How to Deal with the 'Holiday Return'
Returning to the workplace after a holiday can be difficult, especially after agile minds have become soft, as a result of sangria, sand and sun. Lie-ins have become the norm and the hardest decision one has had to make for a fortnight is where to go for dinner.
Gareth Williams, Chief Executive & Co-founder, Skyscanner
I mostly switch off on holiday and then do some prep before I go back to work. I used to manage emails daily, dialling into a meeting occasionally, but now I have a young family, I prefer to switch off. Taking time off is very important. It should never be something to be embarrassed about.
Phil Sheridan, Senior Managing Director, Robert Half UK
September is a prime time for employees to look for new jobs. As you start to think about the return to work, it’s a good time to re-evaluate career objectives. Think about your achievements and whether you feel challenged in your role, where your skills are being utilised and what you are enjoying about your job. Think about any opportunities to introduce greater variety and new challenges into your everyday role. Identify any additional training or development that can support your career aspirations so you can discuss them with your manager when you return. Setting yourself clear goals will ensure that your role doesn’t become static. If you still don’t feel that you’re close to fulfilling your objectives then take the time before your return to polish up your CV and practice interview skills.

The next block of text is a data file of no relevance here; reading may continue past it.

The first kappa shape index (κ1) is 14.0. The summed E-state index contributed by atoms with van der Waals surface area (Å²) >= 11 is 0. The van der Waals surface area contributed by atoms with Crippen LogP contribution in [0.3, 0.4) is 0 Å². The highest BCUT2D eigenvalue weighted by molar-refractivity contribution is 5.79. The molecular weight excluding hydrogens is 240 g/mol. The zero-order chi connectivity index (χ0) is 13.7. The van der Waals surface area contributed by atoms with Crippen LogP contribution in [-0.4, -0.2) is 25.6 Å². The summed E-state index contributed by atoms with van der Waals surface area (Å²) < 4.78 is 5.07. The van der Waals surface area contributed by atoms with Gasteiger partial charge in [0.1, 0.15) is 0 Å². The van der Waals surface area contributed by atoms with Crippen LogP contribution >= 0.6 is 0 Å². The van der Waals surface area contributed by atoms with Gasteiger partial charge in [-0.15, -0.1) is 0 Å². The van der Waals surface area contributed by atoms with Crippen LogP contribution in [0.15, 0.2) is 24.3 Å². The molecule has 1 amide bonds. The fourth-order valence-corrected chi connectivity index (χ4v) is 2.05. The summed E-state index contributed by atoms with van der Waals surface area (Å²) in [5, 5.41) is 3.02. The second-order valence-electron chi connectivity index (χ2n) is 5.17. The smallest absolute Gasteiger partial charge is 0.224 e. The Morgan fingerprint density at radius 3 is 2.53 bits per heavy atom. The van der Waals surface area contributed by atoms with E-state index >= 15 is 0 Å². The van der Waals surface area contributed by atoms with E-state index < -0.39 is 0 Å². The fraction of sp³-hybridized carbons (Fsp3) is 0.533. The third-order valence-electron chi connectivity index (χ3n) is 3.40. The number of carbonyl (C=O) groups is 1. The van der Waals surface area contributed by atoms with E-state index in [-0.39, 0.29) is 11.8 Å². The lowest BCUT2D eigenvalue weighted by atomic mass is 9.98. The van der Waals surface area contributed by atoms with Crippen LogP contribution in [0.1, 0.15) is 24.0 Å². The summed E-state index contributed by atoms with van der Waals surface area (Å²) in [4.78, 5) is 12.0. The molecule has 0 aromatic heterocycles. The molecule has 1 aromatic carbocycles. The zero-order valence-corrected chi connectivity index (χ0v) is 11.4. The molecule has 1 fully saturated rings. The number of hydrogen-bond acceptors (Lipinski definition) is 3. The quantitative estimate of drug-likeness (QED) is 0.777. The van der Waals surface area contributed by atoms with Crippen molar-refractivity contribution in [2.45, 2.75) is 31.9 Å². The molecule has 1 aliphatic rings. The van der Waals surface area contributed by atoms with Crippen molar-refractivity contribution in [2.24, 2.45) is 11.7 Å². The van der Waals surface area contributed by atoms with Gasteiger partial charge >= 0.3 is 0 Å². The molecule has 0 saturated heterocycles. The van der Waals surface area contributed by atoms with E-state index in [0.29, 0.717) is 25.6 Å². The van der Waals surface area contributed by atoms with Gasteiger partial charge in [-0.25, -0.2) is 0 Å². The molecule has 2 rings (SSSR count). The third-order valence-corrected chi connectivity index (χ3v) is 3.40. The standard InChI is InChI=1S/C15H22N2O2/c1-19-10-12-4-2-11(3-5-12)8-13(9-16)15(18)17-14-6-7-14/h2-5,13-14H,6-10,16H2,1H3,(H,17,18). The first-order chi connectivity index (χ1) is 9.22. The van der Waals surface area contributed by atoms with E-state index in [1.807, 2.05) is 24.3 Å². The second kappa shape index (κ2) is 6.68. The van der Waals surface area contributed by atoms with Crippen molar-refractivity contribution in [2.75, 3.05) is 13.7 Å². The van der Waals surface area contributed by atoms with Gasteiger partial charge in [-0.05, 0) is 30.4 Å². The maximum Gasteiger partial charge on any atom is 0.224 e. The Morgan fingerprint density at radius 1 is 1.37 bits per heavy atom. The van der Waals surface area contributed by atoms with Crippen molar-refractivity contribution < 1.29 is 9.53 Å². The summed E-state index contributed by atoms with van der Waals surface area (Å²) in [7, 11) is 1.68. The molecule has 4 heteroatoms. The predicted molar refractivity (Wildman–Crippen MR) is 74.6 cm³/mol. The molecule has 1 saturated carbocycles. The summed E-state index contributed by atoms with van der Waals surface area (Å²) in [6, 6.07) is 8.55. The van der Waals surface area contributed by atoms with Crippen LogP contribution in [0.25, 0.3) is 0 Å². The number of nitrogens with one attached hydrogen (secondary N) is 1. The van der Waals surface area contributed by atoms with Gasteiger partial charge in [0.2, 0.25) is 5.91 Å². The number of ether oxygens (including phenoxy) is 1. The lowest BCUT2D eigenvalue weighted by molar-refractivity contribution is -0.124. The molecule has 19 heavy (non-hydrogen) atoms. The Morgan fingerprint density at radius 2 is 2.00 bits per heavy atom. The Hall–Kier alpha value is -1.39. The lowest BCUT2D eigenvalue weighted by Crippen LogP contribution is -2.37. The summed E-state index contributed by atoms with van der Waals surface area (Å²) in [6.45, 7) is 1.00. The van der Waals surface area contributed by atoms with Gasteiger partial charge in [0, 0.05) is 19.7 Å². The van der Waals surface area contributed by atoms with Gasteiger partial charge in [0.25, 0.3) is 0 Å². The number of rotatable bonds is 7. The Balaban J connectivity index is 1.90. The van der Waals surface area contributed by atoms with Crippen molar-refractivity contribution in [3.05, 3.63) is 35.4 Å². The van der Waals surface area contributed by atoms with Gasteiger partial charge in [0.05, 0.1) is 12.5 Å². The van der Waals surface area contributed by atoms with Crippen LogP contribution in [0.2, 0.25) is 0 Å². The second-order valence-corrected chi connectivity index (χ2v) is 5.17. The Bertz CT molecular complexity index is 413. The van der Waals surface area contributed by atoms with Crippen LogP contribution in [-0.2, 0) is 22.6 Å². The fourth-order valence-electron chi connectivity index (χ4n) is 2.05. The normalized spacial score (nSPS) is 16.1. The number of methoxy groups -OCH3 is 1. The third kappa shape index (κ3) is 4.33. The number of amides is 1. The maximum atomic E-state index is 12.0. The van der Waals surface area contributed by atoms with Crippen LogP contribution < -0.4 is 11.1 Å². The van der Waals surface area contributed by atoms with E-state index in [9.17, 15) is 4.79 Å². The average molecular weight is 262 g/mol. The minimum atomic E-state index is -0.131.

Steve Jude, Chief Executive, Citibase
On holiday I am an early riser and my family are night owls, so I tend to clear most of my emails and work calls before they get up, which eases the process. During the day, I always have my phone with me. If I do not wish to be contacted, I switch it to silent. This relaxed approach is fine for me. When returning from holiday I leave my family to be joined by extended family for another week and fly back to the UK on a Thursday evening to get back to the office on Friday.